An agency cannot satisfy its statutory burden of "sustaining a decision to deny inspection of a public record" by simply asserting that all of the records sought would prejudice an investigation, for, if it could do that, the Public Information Act would be meaningless.
In such a situation the custodian still bears the burdens both 1) of exploring the feasibility of severing the record into disclosable and non-disclosable parts; and 2) of demonstrating, with particularity and not in purely conclusory terms, precisely why the disclosure "would be contrary to the public interest." The custodian in this case did not even attempt to shoulder either of those burdens.
Under § 10-618 generally, there was historically no distinction drawn between persons generally who sought to inspect an investigatory file and a person situated such as the appellant in this case. That was the state of the MPIA law until 1978.
Subsection 10-618(f)(2): The Favored Status Of a "Person in Interest"
What is now subsection 10-618(f)(2) was added to the MPIA by Chapter 1006 of the Acts of 1978. It imposed, for the exclusive benefit of "a person in interest," a stringently more severe limitation on the prerogative of a custodian to deny disclosure.
(2) A custodian may deny inspection by a person in interest only to the extent that the inspection would:
(i) interfere with a valid and proper law enforcement proceeding;
(ii) deprive another person of a right to a fair trial or an impartial adjudication;
(iii) constitute an unwarranted invasion of personal privacy;
(iv) disclose the identity of a confidential source;
(v) disclose an investigative technique or procedure;
(vi) prejudice an investigation; or
(vii) endanger the life or physical safety of an individual.
The critical change in the law was the addition of the adverbial modifier "only to the extent that." The limiting of denial by a custodian to the seven exempting circumstances enumerated in subsection (f)(2) essentially paralleled a similar constriction of the exemption for investigatory files under the FOIA, imposed in 1974. National Labor Relations Board v. Robbins Tire and Rubber Co., 437 U.S. 214, 221-22, 98 S.Ct. 2311, 57 L.Ed.2d 159 (1978), explained:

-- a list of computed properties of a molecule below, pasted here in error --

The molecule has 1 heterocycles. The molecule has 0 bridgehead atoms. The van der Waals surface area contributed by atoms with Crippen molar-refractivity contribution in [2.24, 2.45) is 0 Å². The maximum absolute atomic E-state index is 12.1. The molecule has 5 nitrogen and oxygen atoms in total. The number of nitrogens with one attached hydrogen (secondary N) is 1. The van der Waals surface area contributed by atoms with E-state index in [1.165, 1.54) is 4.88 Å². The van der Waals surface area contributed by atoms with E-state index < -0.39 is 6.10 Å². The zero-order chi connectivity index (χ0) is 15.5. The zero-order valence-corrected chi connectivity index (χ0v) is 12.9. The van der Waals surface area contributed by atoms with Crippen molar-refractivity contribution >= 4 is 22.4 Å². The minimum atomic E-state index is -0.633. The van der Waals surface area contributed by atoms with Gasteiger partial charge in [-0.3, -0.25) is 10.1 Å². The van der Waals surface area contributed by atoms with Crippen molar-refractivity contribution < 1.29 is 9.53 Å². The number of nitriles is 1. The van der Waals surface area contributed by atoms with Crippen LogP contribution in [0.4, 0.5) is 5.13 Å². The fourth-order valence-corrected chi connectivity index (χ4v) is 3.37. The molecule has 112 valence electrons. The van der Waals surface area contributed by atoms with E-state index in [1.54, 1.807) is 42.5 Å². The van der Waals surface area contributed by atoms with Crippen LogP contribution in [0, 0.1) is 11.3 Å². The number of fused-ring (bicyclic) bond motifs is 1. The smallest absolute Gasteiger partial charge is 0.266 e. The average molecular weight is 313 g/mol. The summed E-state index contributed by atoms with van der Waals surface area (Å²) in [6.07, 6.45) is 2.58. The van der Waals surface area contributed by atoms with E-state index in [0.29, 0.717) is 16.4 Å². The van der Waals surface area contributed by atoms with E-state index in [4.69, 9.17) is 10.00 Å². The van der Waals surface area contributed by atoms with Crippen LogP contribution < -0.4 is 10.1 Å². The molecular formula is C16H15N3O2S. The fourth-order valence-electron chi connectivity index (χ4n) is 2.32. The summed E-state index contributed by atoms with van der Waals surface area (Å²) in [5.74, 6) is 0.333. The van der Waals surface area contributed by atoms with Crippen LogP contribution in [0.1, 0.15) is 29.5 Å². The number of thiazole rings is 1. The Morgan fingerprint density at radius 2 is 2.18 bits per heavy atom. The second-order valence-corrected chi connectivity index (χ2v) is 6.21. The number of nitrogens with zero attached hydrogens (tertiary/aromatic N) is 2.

Exemption 7 as originally enacted permitted nondisclosure of "investigatory files compiled for law enforcement purposes except to the extent available by law to a private party." In 1974, this exemption was rewritten to permit the nondisclosure of "investigatory records compiled for law enforcement purposes," but only to the extent that producing such records would involve one of six specified dangers.
Six of the enumerated exemptions under § 10-618(f)(2) are essentially linguistic clones of the six enumerated dangers under Exemption 7 of the FOIA. Only § 10-618(f)(2)(vi) stands alone — the extent to which the inspection would "prejudice an investigation." It would appear that that danger, probably included in the § 10-618(f)(2) catalogue out of an excess of caution, would be subsumed, both in Maryland and federally, by the enumerated danger that an inspection would "interfere with a valid and proper law enforcement proceeding" under (f)(2)(i).
Faulk v. State's Attorney for Harford County, 299 Md. 493, 501, 474 A.2d 880 (1984), made it clear that Maryland was following the federal lead and that material did not qualify for an automatic exemption simply "because it was contained in an investigatory file."
According to the Supreme Court, the purpose of Exemption 7(A) was to make clear that Exemption 7 as originally enacted did not protect material simply because it was contained in an investigatory file.
Baltimore v. Maryland Committee Against the Gun Ban, 329 Md. at 93, 617 A.2d 1040, examined the legislative history of § 10-618(f)(2) and pointed out that the new provision was intended to provide a broad grant of disclosure to the "person in interest," to wit, the actual subject of the investigative file, a right of disclosure far broader than that available to persons other than the "person in interest."
[T]he Senate Committee "deemed it both necessary and preferable to provide for some type of outside vigilance wherein citizens are afforded the right to view those materials in the possession of law enforcement agencies respecting them personally." As a result, the Senate Committee recommended, inter alia, that the then Act be amended to provide "that a `person [in] interest' as defined in the statute may be denied the right to inspect records referred to in subsection (b)(i) thereof only to the extent that the production of such records would hamper or jeopardize valid law enforcement activities as particularly defined."
That recommendation was incorporated into Chapter 1006 of the Acts of 1978. It added to former Art. 76A, § 3(b)(i), the proviso that "the right of a person in interest to inspect the records may be denied only to the extent that the production of them would" generate one of the circumstances currently enumerated in subparagraphs (i) through (vii) of § 10-618(f)(2).